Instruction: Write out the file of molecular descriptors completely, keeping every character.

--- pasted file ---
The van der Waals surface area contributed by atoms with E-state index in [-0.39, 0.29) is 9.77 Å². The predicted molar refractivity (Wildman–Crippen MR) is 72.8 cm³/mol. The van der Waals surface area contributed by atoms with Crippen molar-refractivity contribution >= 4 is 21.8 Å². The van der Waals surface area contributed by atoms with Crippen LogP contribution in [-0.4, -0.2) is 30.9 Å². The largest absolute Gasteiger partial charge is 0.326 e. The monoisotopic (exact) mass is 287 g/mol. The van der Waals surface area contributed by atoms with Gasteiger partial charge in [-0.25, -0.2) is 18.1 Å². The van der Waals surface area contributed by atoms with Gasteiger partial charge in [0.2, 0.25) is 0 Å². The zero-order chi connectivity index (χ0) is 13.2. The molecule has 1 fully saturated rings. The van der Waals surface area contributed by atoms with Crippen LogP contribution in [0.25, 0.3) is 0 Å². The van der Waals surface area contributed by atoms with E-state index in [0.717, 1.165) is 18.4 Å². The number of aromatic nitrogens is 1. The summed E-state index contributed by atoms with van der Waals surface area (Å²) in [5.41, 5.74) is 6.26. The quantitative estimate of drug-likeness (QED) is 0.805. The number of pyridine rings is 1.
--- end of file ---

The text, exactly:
The van der Waals surface area contributed by atoms with E-state index in [-0.39, 0.29) is 9.77 Å². The predicted molar refractivity (Wildman–Crippen MR) is 72.8 cm³/mol. The van der Waals surface area contributed by atoms with Crippen molar-refractivity contribution >= 4 is 21.8 Å². The van der Waals surface area contributed by atoms with Crippen LogP contribution in [-0.4, -0.2) is 30.9 Å². The largest absolute Gasteiger partial charge is 0.326 e. The monoisotopic (exact) mass is 287 g/mol. The van der Waals surface area contributed by atoms with Gasteiger partial charge in [-0.25, -0.2) is 18.1 Å². The van der Waals surface area contributed by atoms with Gasteiger partial charge in [0.2, 0.25) is 0 Å². The zero-order chi connectivity index (χ0) is 13.2. The molecule has 1 fully saturated rings. The van der Waals surface area contributed by atoms with Crippen LogP contribution in [0.25, 0.3) is 0 Å². The van der Waals surface area contributed by atoms with E-state index in [0.717, 1.165) is 18.4 Å². The number of aromatic nitrogens is 1. The summed E-state index contributed by atoms with van der Waals surface area (Å²) in [5.41, 5.74) is 6.26. The quantitative estimate of drug-likeness (QED) is 0.805. The number of pyridine rings is 1.